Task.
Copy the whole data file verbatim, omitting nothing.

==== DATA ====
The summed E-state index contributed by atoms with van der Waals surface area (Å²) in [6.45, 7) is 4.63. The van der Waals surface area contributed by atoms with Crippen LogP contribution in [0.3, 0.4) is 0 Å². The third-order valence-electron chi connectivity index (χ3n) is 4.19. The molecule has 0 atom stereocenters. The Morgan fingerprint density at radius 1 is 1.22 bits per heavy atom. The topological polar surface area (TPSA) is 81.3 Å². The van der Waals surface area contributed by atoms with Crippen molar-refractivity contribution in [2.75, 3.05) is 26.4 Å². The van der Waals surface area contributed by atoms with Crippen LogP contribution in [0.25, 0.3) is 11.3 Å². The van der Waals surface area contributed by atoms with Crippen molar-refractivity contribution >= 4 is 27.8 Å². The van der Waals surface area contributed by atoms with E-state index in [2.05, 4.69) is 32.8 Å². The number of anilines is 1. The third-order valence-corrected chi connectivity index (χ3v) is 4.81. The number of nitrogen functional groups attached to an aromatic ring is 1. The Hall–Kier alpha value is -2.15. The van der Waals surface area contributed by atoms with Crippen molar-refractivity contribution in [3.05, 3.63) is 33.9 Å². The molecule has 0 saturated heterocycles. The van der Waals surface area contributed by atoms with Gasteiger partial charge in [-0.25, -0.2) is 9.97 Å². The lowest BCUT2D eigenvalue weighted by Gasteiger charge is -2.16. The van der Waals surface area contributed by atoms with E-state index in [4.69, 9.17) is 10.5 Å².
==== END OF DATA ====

The summed E-state index contributed by atoms with van der Waals surface area (Å²) in [6.45, 7) is 4.63. The van der Waals surface area contributed by atoms with Crippen LogP contribution in [0.3, 0.4) is 0 Å². The third-order valence-electron chi connectivity index (χ3n) is 4.19. The molecule has 0 atom stereocenters. The Morgan fingerprint density at radius 1 is 1.22 bits per heavy atom. The topological polar surface area (TPSA) is 81.3 Å². The van der Waals surface area contributed by atoms with Crippen molar-refractivity contribution in [2.75, 3.05) is 26.4 Å². The van der Waals surface area contributed by atoms with Crippen LogP contribution in [0.25, 0.3) is 11.3 Å². The van der Waals surface area contributed by atoms with Crippen molar-refractivity contribution >= 4 is 27.8 Å². The van der Waals surface area contributed by atoms with E-state index in [2.05, 4.69) is 32.8 Å². The number of anilines is 1. The third-order valence-corrected chi connectivity index (χ3v) is 4.81. The number of nitrogen functional groups attached to an aromatic ring is 1. The Hall–Kier alpha value is -2.15. The van der Waals surface area contributed by atoms with Crippen molar-refractivity contribution in [3.05, 3.63) is 33.9 Å². The molecule has 0 saturated heterocycles. The van der Waals surface area contributed by atoms with Gasteiger partial charge in [-0.25, -0.2) is 9.97 Å². The lowest BCUT2D eigenvalue weighted by Gasteiger charge is -2.16. The van der Waals surface area contributed by atoms with E-state index in [4.69, 9.17) is 10.5 Å².